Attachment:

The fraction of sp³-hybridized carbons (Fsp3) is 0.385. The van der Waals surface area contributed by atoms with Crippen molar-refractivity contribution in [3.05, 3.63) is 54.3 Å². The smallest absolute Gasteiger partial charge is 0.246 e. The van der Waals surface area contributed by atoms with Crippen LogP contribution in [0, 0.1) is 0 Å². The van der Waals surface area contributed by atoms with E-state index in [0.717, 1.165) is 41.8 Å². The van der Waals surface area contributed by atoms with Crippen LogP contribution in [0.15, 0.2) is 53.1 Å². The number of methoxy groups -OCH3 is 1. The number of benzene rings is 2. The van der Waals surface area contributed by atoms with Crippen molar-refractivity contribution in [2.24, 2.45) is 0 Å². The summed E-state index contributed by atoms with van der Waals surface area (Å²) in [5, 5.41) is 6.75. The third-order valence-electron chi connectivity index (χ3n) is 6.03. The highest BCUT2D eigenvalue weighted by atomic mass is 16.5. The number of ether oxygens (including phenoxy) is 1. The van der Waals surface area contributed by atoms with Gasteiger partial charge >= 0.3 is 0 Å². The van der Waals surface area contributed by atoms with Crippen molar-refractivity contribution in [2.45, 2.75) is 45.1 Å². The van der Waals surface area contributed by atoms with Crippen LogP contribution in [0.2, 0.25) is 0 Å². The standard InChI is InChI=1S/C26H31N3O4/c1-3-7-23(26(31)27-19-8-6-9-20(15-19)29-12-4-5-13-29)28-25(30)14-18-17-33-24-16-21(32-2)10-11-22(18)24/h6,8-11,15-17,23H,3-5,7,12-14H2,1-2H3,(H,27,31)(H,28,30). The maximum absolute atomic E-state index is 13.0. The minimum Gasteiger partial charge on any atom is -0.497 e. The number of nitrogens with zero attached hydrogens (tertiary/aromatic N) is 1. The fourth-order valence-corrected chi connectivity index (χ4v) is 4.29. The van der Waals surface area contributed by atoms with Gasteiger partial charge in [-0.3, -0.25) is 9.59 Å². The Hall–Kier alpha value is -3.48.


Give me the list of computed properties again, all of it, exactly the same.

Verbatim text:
The fraction of sp³-hybridized carbons (Fsp3) is 0.385. The van der Waals surface area contributed by atoms with Crippen molar-refractivity contribution in [3.05, 3.63) is 54.3 Å². The smallest absolute Gasteiger partial charge is 0.246 e. The van der Waals surface area contributed by atoms with Crippen LogP contribution in [0, 0.1) is 0 Å². The van der Waals surface area contributed by atoms with E-state index in [0.717, 1.165) is 41.8 Å². The van der Waals surface area contributed by atoms with Crippen LogP contribution in [0.15, 0.2) is 53.1 Å². The number of methoxy groups -OCH3 is 1. The number of benzene rings is 2. The van der Waals surface area contributed by atoms with Crippen molar-refractivity contribution in [2.24, 2.45) is 0 Å². The summed E-state index contributed by atoms with van der Waals surface area (Å²) in [5, 5.41) is 6.75. The third-order valence-electron chi connectivity index (χ3n) is 6.03. The highest BCUT2D eigenvalue weighted by atomic mass is 16.5. The number of ether oxygens (including phenoxy) is 1. The van der Waals surface area contributed by atoms with Gasteiger partial charge >= 0.3 is 0 Å². The van der Waals surface area contributed by atoms with Crippen molar-refractivity contribution in [2.45, 2.75) is 45.1 Å². The van der Waals surface area contributed by atoms with Crippen LogP contribution in [0.2, 0.25) is 0 Å². The standard InChI is InChI=1S/C26H31N3O4/c1-3-7-23(26(31)27-19-8-6-9-20(15-19)29-12-4-5-13-29)28-25(30)14-18-17-33-24-16-21(32-2)10-11-22(18)24/h6,8-11,15-17,23H,3-5,7,12-14H2,1-2H3,(H,27,31)(H,28,30). The maximum absolute atomic E-state index is 13.0. The minimum Gasteiger partial charge on any atom is -0.497 e. The number of nitrogens with zero attached hydrogens (tertiary/aromatic N) is 1. The fourth-order valence-corrected chi connectivity index (χ4v) is 4.29. The van der Waals surface area contributed by atoms with Gasteiger partial charge in [-0.3, -0.25) is 9.59 Å². The Hall–Kier alpha value is -3.48.